Many people are conflicted about receiving one of the Covid-19 vaccines. I know Catholics and non-Catholics, political liberals and conservatives, medical and pharmaceutical professionals, etc. who refuse to take the vaccine and… others of the same background who insist everyone should receive it. While some are concerned about the safety and efficacy of the vaccines—which is not the Church’s competency; saving souls is—others are concerned that the vaccines were produced or tested using cell-lines derived from aborted babies, still others are concerned about how vaccines may affect fertility, etc.
In the early church, many Christians were also conflicted about a medical procedure, “teaching the brethren, ‘Unless you are circumcised according to the custom of Moses, you cannot be saved’” (Acts 15:1). This controversy led to the first council in Jerusalem. St. Paul identifies the conflict:
What is the value of circumcision? Much in every way… [But God] himself is righteous and that he justifies him who has faith in Jesus… [for] man is justified by faith apart from works of law [i.e. circumcision] (Romans 3:1,26,28).
Then he resolves it:
For freedom Christ has set us free… For in Christ Jesus neither circumcision nor uncircumcision is of any avail, but faith working through love (Galatians 5:1,6; cf. 1 Corinthians 7:19; Galatians 6:15; Colossians 3:11).
For we are the true circumcision, who worship God in spirit, and glory in Christ Jesus, and put no confidence in the flesh (Philippians 3:3; cf. Colossians 2:11-12).
Last December 21, the Congregation for the Doctrine of the Faith issued their evaluation of receiving a vaccine produced or tested using illicit cell-lines. Based on the instruction Dignitas Personae (2008), approved by Pope Benedict XVI, this evaluation states that those receiving the Covid-19 vaccine “have no voice in such a decision” in using illicit cell-lines and any cooperation in evil would be merely passive and material, and “not in any way imply a moral endorsement of the use of cell lines proceeding from aborted fetuses.” The document concludes:
The moral duty to avoid such passive material cooperation is not obligatory if there is a grave danger, such as the otherwise uncontainable spread of a serious pathological agent—in this case, the pandemic spread of the SARS-CoV-2 virus that causes Covid-19. It must therefore be considered that, in such a case, all vaccinations recognized as clinically safe and effective can be used in good conscience with the certain knowledge that the use of such vaccines does not constitute formal cooperation with the abortion from which the cells used in production of the vaccines derive.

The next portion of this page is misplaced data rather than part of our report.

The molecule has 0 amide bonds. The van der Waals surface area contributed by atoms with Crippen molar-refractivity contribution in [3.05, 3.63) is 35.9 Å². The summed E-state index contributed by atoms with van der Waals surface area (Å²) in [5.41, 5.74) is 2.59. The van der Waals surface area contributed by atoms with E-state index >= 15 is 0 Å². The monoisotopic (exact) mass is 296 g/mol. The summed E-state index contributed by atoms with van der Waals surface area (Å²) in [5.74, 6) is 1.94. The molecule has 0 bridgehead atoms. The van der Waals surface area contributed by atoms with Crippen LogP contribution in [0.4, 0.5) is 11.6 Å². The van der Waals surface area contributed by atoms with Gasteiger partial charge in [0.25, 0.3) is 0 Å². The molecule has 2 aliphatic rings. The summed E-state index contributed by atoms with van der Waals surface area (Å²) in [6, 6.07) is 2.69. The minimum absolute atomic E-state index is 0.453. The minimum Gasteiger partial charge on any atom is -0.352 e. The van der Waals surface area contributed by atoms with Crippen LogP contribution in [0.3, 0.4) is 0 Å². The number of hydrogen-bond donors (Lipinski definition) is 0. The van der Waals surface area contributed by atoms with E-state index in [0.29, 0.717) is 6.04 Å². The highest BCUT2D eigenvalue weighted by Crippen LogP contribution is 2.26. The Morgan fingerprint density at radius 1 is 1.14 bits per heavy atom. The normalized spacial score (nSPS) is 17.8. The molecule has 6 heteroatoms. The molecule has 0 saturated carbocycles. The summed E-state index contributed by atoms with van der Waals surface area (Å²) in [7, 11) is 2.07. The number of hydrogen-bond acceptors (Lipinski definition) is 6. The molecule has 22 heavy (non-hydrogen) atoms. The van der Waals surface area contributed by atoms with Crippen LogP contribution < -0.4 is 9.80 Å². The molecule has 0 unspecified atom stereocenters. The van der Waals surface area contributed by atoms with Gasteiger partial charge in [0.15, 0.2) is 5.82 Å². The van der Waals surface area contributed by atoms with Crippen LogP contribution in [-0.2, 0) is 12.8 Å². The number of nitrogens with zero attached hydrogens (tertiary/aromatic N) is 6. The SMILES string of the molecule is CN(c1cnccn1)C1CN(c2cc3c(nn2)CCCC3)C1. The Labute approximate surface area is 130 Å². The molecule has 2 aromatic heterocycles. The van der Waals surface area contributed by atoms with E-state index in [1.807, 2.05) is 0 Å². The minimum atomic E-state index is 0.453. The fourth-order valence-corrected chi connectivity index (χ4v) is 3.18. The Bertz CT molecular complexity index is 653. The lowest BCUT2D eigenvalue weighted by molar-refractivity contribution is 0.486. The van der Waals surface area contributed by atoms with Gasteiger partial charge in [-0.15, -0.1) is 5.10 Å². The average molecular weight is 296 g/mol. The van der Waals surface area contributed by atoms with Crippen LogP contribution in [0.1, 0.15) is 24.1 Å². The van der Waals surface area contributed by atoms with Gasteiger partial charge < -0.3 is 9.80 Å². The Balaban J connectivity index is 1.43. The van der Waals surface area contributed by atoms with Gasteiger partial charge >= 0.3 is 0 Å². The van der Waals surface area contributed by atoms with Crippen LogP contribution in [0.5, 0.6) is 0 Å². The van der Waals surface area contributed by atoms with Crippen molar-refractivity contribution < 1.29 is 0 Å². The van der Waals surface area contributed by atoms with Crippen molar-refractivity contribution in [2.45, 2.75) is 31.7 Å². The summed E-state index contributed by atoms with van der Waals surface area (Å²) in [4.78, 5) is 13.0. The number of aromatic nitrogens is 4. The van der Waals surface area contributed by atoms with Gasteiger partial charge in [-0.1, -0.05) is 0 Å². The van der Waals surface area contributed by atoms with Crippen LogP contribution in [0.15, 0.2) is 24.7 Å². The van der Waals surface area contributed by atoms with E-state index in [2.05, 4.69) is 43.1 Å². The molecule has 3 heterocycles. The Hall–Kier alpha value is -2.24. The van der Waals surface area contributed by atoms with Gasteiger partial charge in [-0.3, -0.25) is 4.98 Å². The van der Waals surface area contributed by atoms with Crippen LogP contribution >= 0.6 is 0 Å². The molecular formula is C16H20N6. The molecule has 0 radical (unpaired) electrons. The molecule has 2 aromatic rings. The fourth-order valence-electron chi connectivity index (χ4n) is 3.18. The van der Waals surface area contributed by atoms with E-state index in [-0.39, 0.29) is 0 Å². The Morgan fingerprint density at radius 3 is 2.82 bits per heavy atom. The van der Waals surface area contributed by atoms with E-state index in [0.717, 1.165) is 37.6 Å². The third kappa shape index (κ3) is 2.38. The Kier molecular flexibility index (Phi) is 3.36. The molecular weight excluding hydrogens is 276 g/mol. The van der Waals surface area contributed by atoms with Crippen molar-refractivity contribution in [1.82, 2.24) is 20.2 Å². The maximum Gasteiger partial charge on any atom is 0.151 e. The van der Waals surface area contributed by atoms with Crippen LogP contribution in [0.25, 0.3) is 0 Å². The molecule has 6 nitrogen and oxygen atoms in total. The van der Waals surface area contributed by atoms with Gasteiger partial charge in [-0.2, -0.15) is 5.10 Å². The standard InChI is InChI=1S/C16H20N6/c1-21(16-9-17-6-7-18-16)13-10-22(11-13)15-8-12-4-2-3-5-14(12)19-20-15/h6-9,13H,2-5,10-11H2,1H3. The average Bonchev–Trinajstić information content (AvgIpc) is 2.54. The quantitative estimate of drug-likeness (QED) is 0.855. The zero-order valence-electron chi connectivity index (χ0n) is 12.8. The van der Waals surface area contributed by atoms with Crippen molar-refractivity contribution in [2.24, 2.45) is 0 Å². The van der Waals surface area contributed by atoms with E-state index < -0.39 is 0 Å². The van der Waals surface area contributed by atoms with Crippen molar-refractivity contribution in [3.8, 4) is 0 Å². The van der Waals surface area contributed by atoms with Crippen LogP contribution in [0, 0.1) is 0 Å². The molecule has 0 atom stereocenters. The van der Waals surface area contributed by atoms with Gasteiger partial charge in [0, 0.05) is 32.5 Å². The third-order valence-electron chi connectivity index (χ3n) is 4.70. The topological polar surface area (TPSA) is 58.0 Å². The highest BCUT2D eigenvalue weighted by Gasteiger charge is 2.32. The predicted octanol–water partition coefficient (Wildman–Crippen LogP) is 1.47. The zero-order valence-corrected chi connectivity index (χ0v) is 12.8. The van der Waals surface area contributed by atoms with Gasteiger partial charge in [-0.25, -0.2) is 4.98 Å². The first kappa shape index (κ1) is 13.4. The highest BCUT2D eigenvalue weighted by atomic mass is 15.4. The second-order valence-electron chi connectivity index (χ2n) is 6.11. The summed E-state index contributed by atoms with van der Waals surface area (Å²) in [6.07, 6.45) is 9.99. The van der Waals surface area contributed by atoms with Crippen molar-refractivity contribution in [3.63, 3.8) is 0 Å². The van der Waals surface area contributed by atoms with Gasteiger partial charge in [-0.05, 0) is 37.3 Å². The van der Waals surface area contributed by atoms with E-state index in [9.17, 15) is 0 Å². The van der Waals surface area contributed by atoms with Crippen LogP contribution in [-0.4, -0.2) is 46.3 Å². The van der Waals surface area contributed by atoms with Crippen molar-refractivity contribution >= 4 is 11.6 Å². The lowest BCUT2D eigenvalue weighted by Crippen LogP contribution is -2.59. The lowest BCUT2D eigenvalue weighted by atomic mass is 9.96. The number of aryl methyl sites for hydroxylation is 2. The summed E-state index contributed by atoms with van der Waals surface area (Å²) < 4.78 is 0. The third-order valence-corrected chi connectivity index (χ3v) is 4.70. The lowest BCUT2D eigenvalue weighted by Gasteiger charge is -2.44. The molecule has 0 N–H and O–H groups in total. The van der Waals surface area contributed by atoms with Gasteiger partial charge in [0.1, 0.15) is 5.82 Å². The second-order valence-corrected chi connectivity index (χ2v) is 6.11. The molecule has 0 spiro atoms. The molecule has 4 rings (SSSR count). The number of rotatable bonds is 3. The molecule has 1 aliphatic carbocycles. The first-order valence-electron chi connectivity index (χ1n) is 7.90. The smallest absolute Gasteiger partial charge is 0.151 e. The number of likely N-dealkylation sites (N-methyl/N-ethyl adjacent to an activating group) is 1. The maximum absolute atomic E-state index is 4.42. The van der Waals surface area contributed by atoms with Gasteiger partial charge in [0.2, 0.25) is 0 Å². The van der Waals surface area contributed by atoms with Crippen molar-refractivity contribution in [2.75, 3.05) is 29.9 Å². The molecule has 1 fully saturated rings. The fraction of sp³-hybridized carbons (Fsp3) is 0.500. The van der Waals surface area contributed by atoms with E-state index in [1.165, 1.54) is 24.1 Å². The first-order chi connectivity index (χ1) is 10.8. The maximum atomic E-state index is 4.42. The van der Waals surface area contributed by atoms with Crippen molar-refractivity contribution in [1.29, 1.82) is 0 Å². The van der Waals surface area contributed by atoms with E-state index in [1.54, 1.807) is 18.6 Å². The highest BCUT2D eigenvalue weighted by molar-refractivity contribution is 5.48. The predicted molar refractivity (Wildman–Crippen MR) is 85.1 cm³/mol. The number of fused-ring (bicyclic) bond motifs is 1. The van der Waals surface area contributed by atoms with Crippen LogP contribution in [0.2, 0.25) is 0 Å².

So, that being said, the document—approved by the Pope—goes on to point out each one’s freedom in this matter:
[V]accination is not, as a rule, a moral obligation… therefore, it must be voluntary. In any case, from the ethical point of view, the morality of vaccination depends not only on the duty to protect one’s own health, but also on the duty to pursue the common good. In the absence of other means to stop or even prevent the epidemic, the common good may recommend vaccination, especially to protect the weakest and most exposed. Those who, however, for reasons of conscience, refuse vaccines produced with cell lines from aborted fetuses, must do their utmost to avoid, by other prophylactic means and appropriate behavior, becoming vehicles for the transmission of the infectious agent. In particular, they must avoid any risk to the health of those who cannot be vaccinated for medical or other reasons, and who are the most vulnerable.
So, we are free to receive or refuse any of the approved Covid-19 vaccines. This is a voluntary decision. Should one refuse the vaccine, one must use other appropriate means to mitigate health risks. This reflects the Second Vatican Council’s teaching that affirms:
The human person has a right to religious freedom. This freedom means that all men are to be immune from coercion on the part of individuals or of social groups and of any human power, in such wise that no one is to be forced to act in a manner contrary to his own beliefs, whether privately or publicly, whether alone or in association with others, within due limits. (Dignitas Humanae, 2)
All this fits what St. Paul said about circumcision: “For freedom Christ has set us free… For in Christ Jesus neither [vaccination] nor [unvaccination] is of any avail, but faith working through love.” In following our conscience, let’s freely put our faith in Jesus Christ—this can only lead to love.
Pope Francis has noted recently that receiving the vaccine can be an act of love—love for our family and friends… for all peoples—becoming a profound way of caring for one another—especially the most vulnerable—in pursuit of the common good, but only if the vaccine is made available for everyone so as to avoid any unjust discrimination. So too remaining unvaccinated can be an act of faith and love, if done to better serve others and our mission in Christ.
Yours In Christ,
Fr John Waiss
Quotations from this document were taken from the National Catholic Register, https://www.ncregister.com/news/vatican-issues-doctrinal-note-in-anti-covid-19-vaccines-full-text
Image Credit: The Citizens of Tournai, Belgium, Burying the Dead During the Black Death of 1347-52. Detail of a miniature from The Chronicles of Gilles Li Muisis (1272-1352), abbot of the monastery of St. Martin of the Righteous, Bibliothèque royale de Belgique, MS 13076-77, f. 24v.